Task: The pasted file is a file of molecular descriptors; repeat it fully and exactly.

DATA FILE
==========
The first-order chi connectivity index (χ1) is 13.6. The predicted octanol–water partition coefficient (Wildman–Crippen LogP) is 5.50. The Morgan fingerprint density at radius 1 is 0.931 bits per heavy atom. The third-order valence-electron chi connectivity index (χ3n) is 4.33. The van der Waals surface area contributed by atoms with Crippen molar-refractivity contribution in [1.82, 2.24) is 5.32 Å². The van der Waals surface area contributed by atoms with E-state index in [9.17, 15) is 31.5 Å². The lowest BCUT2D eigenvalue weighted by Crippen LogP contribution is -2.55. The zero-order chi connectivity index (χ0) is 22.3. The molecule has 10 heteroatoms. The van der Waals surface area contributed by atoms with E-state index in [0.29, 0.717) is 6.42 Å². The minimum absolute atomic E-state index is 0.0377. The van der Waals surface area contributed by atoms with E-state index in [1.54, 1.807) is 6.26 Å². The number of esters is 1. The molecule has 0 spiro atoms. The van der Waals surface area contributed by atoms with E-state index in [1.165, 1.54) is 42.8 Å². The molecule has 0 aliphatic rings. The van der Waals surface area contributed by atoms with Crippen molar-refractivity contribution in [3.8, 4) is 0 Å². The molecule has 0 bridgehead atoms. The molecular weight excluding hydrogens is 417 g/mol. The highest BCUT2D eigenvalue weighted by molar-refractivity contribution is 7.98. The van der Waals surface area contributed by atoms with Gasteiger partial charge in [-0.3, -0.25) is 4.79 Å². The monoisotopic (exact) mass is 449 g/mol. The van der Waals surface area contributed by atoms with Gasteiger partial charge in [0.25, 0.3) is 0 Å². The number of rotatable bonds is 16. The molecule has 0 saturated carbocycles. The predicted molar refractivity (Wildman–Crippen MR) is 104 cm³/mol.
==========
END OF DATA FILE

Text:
The first-order chi connectivity index (χ1) is 13.6. The predicted octanol–water partition coefficient (Wildman–Crippen LogP) is 5.50. The Morgan fingerprint density at radius 1 is 0.931 bits per heavy atom. The third-order valence-electron chi connectivity index (χ3n) is 4.33. The van der Waals surface area contributed by atoms with Crippen molar-refractivity contribution in [1.82, 2.24) is 5.32 Å². The van der Waals surface area contributed by atoms with E-state index in [9.17, 15) is 31.5 Å². The lowest BCUT2D eigenvalue weighted by Crippen LogP contribution is -2.55. The zero-order chi connectivity index (χ0) is 22.3. The molecule has 10 heteroatoms. The van der Waals surface area contributed by atoms with E-state index in [0.29, 0.717) is 6.42 Å². The minimum absolute atomic E-state index is 0.0377. The van der Waals surface area contributed by atoms with E-state index in [1.54, 1.807) is 6.26 Å². The number of esters is 1. The molecule has 0 spiro atoms. The van der Waals surface area contributed by atoms with E-state index in [1.165, 1.54) is 42.8 Å². The molecule has 0 aliphatic rings. The van der Waals surface area contributed by atoms with Crippen molar-refractivity contribution in [3.8, 4) is 0 Å². The molecule has 0 bridgehead atoms. The molecular weight excluding hydrogens is 417 g/mol. The highest BCUT2D eigenvalue weighted by molar-refractivity contribution is 7.98. The van der Waals surface area contributed by atoms with Gasteiger partial charge in [-0.3, -0.25) is 4.79 Å². The monoisotopic (exact) mass is 449 g/mol. The van der Waals surface area contributed by atoms with Gasteiger partial charge in [0.25, 0.3) is 0 Å². The number of rotatable bonds is 16. The molecule has 0 saturated carbocycles. The predicted molar refractivity (Wildman–Crippen MR) is 104 cm³/mol.